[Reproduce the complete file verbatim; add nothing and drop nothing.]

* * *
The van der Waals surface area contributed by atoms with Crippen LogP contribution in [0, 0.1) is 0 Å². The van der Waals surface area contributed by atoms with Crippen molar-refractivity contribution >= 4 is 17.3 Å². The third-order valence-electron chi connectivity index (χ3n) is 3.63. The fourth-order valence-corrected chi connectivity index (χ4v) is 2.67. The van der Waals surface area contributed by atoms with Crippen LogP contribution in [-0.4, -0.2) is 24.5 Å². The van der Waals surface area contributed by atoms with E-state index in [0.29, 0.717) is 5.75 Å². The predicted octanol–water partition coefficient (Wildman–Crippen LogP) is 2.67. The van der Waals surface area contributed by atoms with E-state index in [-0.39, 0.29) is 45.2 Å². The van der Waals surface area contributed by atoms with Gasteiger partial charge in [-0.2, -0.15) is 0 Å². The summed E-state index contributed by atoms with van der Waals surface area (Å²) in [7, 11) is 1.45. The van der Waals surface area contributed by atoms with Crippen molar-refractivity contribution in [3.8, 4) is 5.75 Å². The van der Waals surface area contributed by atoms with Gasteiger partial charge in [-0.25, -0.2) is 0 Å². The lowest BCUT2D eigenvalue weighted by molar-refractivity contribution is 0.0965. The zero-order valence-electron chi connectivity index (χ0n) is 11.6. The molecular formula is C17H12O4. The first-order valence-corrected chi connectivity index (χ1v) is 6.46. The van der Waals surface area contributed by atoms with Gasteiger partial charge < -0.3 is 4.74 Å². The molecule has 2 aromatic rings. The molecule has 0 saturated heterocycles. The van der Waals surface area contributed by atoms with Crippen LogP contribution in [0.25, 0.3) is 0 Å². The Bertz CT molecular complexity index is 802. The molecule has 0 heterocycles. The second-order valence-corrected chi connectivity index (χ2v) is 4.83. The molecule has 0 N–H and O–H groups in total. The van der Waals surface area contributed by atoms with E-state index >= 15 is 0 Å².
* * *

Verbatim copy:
The van der Waals surface area contributed by atoms with Crippen LogP contribution in [0, 0.1) is 0 Å². The van der Waals surface area contributed by atoms with Crippen molar-refractivity contribution >= 4 is 17.3 Å². The third-order valence-electron chi connectivity index (χ3n) is 3.63. The fourth-order valence-corrected chi connectivity index (χ4v) is 2.67. The van der Waals surface area contributed by atoms with Crippen LogP contribution in [-0.4, -0.2) is 24.5 Å². The van der Waals surface area contributed by atoms with E-state index in [0.29, 0.717) is 5.75 Å². The predicted octanol–water partition coefficient (Wildman–Crippen LogP) is 2.67. The van der Waals surface area contributed by atoms with E-state index in [-0.39, 0.29) is 45.2 Å². The van der Waals surface area contributed by atoms with Gasteiger partial charge in [-0.2, -0.15) is 0 Å². The summed E-state index contributed by atoms with van der Waals surface area (Å²) in [7, 11) is 1.45. The van der Waals surface area contributed by atoms with Crippen molar-refractivity contribution in [3.8, 4) is 5.75 Å². The van der Waals surface area contributed by atoms with Gasteiger partial charge in [-0.25, -0.2) is 0 Å². The lowest BCUT2D eigenvalue weighted by molar-refractivity contribution is 0.0965. The zero-order valence-electron chi connectivity index (χ0n) is 11.6. The molecular formula is C17H12O4. The first-order valence-corrected chi connectivity index (χ1v) is 6.46. The van der Waals surface area contributed by atoms with Gasteiger partial charge < -0.3 is 4.74 Å². The molecule has 2 aromatic rings. The molecule has 0 saturated heterocycles. The van der Waals surface area contributed by atoms with Crippen LogP contribution in [0.25, 0.3) is 0 Å². The Bertz CT molecular complexity index is 802. The molecule has 0 heterocycles. The second-order valence-corrected chi connectivity index (χ2v) is 4.83. The molecule has 0 N–H and O–H groups in total. The van der Waals surface area contributed by atoms with E-state index >= 15 is 0 Å².